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Me Too

Black Women Activists and the Long History Behind #MeToo

February 26, 2020

Black Women Activists and the Long History Behind #MeToo

Facing History and Ourselves explores the legacy of black women activists in not only the #metoo movement, but the movement to combat sexual violence.


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Historic Role of Black Women Activists in #MeToo

Trigger Warning: The readings and activities below contain references to rape and other forms of sexual violence and harassment that simultaneously may be difficult to understand for some students and all too real for others. It is possible that some students will have additional questions or comments on the topic of rape outside of the context of these activities. It is important to preview how you might respond to such questions and comments in case they arise. If they do, make sure to develop or return to a class contract with students to guide any discussion that follows.

Recy Taylor
Image of Recy Taylor in 1944.

In a powerful speech at the 2018 Golden Globes, Oprah Winfrey framed the #MeToo movement as the latest episode in a long history of women’s resistance to sexual harassment and violence. Her speech was also notable for emphasizing the activism of racially and economically marginalized women, including Recy Taylor, who died in 2017 at the age of 98. Taylor’s determination to seek justice for her rape in Jim Crow-era Alabama set the stage for the civil rights movement and in many ways, today’s modern #MeToo movement. The Me Too campaign was created in 2007 by Tarana Burke, a black woman following in the footsteps of Recy Taylor and Rosa Parks.

Black Women Activists: Organizing to Combat Sexual Violence and Harassment
  1. Explore #MeToo through the Lens of Black Women’s History

    Ask students to read the Washington Post article, Recy Taylor, Oprah Winfrey and the long history of black women saying #MeToo. Since the article is fairly long and may be challenging for some students, consider previewing some vocabulary in advance, or using the Read Aloud or the Annotating and Paraphrasing Sources teaching strategies to promote students’ understanding of the ideas and arguments presented.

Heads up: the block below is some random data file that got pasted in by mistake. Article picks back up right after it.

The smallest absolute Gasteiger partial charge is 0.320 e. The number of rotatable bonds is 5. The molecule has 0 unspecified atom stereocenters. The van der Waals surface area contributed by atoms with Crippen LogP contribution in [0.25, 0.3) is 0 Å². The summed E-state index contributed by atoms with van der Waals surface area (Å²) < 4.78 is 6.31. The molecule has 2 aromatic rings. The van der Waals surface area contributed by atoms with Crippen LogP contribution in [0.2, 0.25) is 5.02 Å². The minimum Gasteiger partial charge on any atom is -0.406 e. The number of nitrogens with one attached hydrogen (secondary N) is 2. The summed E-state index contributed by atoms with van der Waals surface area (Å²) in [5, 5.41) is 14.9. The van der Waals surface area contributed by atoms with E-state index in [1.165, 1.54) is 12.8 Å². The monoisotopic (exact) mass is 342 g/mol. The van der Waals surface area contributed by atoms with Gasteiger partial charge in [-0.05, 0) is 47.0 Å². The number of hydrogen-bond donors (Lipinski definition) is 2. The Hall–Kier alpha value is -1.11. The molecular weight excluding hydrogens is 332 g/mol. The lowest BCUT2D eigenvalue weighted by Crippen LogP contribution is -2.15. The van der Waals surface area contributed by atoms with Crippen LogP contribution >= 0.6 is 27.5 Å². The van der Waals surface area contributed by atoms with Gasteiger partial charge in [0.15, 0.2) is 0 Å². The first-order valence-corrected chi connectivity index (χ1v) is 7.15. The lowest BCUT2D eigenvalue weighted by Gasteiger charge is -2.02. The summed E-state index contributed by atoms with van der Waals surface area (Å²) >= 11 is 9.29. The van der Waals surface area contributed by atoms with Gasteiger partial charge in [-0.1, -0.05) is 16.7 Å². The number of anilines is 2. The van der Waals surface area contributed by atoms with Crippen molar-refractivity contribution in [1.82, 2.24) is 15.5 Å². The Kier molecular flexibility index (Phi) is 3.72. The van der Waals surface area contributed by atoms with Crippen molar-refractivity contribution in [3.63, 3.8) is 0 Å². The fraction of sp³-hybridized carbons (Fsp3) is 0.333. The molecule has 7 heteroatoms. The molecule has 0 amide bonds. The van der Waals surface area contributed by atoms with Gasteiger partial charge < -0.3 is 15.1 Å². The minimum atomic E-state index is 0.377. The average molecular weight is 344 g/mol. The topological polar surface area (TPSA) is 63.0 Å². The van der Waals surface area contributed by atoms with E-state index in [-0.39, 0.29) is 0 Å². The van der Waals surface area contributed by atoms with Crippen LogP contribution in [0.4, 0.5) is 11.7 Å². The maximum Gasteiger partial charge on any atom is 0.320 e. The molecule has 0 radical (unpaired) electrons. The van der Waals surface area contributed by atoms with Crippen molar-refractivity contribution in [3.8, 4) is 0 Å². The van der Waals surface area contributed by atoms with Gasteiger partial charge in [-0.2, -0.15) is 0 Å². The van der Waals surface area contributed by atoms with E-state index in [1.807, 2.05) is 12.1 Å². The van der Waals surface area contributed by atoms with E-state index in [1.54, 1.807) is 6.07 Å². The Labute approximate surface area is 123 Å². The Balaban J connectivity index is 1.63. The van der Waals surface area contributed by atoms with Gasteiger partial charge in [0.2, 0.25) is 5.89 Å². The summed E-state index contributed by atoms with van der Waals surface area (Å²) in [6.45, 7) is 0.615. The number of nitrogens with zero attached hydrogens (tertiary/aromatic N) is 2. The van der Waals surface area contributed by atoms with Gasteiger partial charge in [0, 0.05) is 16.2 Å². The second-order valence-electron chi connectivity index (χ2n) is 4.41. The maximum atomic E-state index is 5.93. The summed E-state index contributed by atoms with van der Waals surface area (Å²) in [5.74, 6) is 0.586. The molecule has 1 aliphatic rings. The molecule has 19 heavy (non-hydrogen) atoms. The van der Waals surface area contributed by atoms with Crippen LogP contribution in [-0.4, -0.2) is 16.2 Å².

Use the following questions to guide a class reflection and discussion after reading:

    • Who was Recy Taylor? Why is her story significant according to the author?
    • How does her story fit into the long history of sexual violence and white supremacy in the United States?
    • What evidence does McGuire provide to show that the Montgomery Bus Boycott was rooted in “black women’s demands for bodily integrity”?
    • Why do you think Winfrey connected Recy Taylor’s story to the #MeToo movement today?
    • Why, according to the author of the article, does this history matter today? Why does it matter in your opinion?
  2. Read Rosa Parks’s Account of the Montgomery Bus Boycott

    In the media and even some history textbooks, Rosa Parks’s motivation for her refusal to relinquish her seat has often been trivialized as “Rosa Parks was tired.” Present this information to students and ask them to compare this narrative to Parks’s own description of her motives for initiating the bus boycott (from Facing History’s study guide Eyes on the Prize, page 20). Students should also use the information they learned from the Washington Post article to support their reasoning.

    Then, ask students to discuss the following questions:

    • What is missing from portrayals of Rosa Parks as simply “tired”?
    • How does the new information you gained from reading this account extend your thinking about Parks?
    • Why do you think the depiction of her motives for the bus boycott has become a dominant narrative?
  3. Read a Primary Source Describing One Black Woman’s Experience Working as a Domestic Servant in White Households

    To give students a better sense of the experiences of domestic workers in the Jim Crow South, who were the majority of participants in the Montgomery Bus Boycott, use Essie Favrot's personal account, from Facing History’s study guide Teaching Mockingbird.

    When students finish reading, ask themto construct an identity chart for Essie Favrot. Then, discuss the following questions:

    • How did race and gender discrimination shape Essie Favrot’s experiences?
    • How does Favrot’s account connect to or extend what you read in the Washington Post article?
    • How did Favrot choose to respond to her employer’s rules regarding her son? What do you make of this decision?

Facing History and Ourselves
Facing History and Ourselves is a nonprofit international educational and professional development organization. Its mission is to engage students of diverse backgrounds in an examination of racism, prejudice and antisemitism in order to promote the development of a more humane and informed... See More

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